Case Study  

Jail-Based Voting in the District of Columbia: A Case Study

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Red, white, and blue

While many people are aware of the restrictions formerly incarcerated individuals face in voting, few know about the challenges faced by another group of incarcerated citizens: people in pretrial detention and those incarcerated for misdemeanors. Despite having the right to vote, incarcerated persons often confront challenges in registering and/or voting while being held. In the last few years, organizers, election administrators, and corrections staff in a handful of jurisdictions have taken an innovative approach to address this problem, making the jail an early vote center and setting up a polling place right in the facility.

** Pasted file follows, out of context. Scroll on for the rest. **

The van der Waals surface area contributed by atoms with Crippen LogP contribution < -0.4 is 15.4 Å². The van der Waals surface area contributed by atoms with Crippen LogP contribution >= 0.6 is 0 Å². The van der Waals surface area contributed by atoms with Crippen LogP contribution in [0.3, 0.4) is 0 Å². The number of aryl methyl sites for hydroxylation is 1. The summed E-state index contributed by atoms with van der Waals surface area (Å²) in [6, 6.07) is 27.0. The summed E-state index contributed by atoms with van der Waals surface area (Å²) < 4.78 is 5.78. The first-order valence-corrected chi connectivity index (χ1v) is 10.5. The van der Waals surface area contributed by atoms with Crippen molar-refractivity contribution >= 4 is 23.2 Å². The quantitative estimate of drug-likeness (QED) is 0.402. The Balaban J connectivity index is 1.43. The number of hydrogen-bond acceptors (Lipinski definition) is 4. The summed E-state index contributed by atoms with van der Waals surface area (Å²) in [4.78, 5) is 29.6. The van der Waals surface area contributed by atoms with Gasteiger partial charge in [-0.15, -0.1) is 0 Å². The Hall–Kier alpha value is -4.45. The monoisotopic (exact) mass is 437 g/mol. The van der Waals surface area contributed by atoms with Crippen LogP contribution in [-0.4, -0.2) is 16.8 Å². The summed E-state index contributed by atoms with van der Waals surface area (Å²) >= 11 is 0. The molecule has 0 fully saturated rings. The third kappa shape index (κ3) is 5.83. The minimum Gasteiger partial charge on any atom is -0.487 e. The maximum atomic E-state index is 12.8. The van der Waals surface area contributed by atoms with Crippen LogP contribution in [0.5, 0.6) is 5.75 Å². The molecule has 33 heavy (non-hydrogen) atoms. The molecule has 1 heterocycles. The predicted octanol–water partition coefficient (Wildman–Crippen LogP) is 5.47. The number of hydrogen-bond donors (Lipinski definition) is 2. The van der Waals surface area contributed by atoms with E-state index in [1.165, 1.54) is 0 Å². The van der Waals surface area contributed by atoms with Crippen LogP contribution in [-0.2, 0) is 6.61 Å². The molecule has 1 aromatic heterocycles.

The District of Columbia is one of the first jurisdictions to do this, and their success with the program can inform the efforts of policymakers, election administrators, jail staff, and organizers to put similar programs in place and successfully implement them in other jurisdictions. This case study tells the story of Washington, D.C., through the eyes of those who have been directly involved. It presents the evolution of jail voting in the district, what it took to get it to happen, the logistics of its successful implementation, the challenges it has presented, and how different stakeholders in the process have made it work. It demonstrates that providing incarcerated people with a true opportu- nity to vote is not overly burdensome and is something they will enthusiastically participate in. Furthermore, it suggests that the voting experience may have positive impacts on the voters that could carry over into future elections.

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